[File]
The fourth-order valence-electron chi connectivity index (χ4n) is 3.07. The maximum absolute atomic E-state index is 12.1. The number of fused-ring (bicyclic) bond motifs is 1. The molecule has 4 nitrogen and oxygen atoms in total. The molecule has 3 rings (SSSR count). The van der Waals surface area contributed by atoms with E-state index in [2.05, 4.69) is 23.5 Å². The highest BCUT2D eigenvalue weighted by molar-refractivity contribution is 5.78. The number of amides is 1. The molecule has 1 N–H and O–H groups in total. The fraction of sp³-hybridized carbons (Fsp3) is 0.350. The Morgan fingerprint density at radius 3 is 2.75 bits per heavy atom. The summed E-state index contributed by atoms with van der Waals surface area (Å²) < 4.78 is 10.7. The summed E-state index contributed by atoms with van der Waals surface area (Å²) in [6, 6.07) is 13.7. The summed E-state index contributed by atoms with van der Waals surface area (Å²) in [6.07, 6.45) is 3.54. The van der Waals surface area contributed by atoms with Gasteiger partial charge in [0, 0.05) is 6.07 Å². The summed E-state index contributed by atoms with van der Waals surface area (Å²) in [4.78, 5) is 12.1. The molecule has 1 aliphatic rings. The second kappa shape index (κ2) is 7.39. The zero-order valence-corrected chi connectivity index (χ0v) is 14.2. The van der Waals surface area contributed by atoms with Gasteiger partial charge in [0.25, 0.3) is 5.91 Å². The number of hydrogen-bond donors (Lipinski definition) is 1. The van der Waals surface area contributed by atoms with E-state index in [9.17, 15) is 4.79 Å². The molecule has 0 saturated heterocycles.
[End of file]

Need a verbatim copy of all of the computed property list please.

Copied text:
The fourth-order valence-electron chi connectivity index (χ4n) is 3.07. The maximum absolute atomic E-state index is 12.1. The number of fused-ring (bicyclic) bond motifs is 1. The molecule has 4 nitrogen and oxygen atoms in total. The molecule has 3 rings (SSSR count). The van der Waals surface area contributed by atoms with E-state index in [2.05, 4.69) is 23.5 Å². The highest BCUT2D eigenvalue weighted by molar-refractivity contribution is 5.78. The number of amides is 1. The molecule has 1 N–H and O–H groups in total. The fraction of sp³-hybridized carbons (Fsp3) is 0.350. The Morgan fingerprint density at radius 3 is 2.75 bits per heavy atom. The summed E-state index contributed by atoms with van der Waals surface area (Å²) < 4.78 is 10.7. The summed E-state index contributed by atoms with van der Waals surface area (Å²) in [6, 6.07) is 13.7. The summed E-state index contributed by atoms with van der Waals surface area (Å²) in [6.07, 6.45) is 3.54. The van der Waals surface area contributed by atoms with Gasteiger partial charge in [0, 0.05) is 6.07 Å². The summed E-state index contributed by atoms with van der Waals surface area (Å²) in [4.78, 5) is 12.1. The molecule has 1 aliphatic rings. The second kappa shape index (κ2) is 7.39. The zero-order valence-corrected chi connectivity index (χ0v) is 14.2. The van der Waals surface area contributed by atoms with Gasteiger partial charge in [0.25, 0.3) is 5.91 Å². The number of hydrogen-bond donors (Lipinski definition) is 1. The van der Waals surface area contributed by atoms with E-state index in [9.17, 15) is 4.79 Å². The molecule has 0 saturated heterocycles.